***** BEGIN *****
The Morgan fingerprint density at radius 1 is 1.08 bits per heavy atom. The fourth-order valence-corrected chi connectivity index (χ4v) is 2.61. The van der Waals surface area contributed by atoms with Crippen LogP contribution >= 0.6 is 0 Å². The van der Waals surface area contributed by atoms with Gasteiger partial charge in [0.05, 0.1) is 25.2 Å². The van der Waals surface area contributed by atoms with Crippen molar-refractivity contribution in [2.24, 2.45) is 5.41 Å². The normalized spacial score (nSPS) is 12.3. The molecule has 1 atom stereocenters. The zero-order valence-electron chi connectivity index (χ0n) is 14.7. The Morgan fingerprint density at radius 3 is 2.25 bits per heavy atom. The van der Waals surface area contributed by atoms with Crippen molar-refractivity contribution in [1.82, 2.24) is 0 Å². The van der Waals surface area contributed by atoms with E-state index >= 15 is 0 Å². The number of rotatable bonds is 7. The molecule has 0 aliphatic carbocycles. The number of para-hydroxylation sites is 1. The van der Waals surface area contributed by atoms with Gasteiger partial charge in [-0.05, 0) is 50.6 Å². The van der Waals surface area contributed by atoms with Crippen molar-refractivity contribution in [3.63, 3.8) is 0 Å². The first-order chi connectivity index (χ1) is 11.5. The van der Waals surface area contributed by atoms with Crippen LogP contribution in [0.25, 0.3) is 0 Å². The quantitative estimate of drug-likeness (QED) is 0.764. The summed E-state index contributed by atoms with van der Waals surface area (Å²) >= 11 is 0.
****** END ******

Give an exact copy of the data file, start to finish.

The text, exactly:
The Morgan fingerprint density at radius 1 is 1.08 bits per heavy atom. The fourth-order valence-corrected chi connectivity index (χ4v) is 2.61. The van der Waals surface area contributed by atoms with Crippen LogP contribution >= 0.6 is 0 Å². The van der Waals surface area contributed by atoms with Gasteiger partial charge in [0.05, 0.1) is 25.2 Å². The van der Waals surface area contributed by atoms with Crippen molar-refractivity contribution in [2.24, 2.45) is 5.41 Å². The normalized spacial score (nSPS) is 12.3. The molecule has 1 atom stereocenters. The zero-order valence-electron chi connectivity index (χ0n) is 14.7. The Morgan fingerprint density at radius 3 is 2.25 bits per heavy atom. The van der Waals surface area contributed by atoms with Crippen molar-refractivity contribution in [1.82, 2.24) is 0 Å². The van der Waals surface area contributed by atoms with E-state index >= 15 is 0 Å². The number of rotatable bonds is 7. The molecule has 0 aliphatic carbocycles. The number of para-hydroxylation sites is 1. The van der Waals surface area contributed by atoms with Gasteiger partial charge in [-0.05, 0) is 50.6 Å². The van der Waals surface area contributed by atoms with Crippen molar-refractivity contribution in [3.63, 3.8) is 0 Å². The first-order chi connectivity index (χ1) is 11.5. The van der Waals surface area contributed by atoms with Crippen LogP contribution in [0.25, 0.3) is 0 Å². The quantitative estimate of drug-likeness (QED) is 0.764. The summed E-state index contributed by atoms with van der Waals surface area (Å²) >= 11 is 0.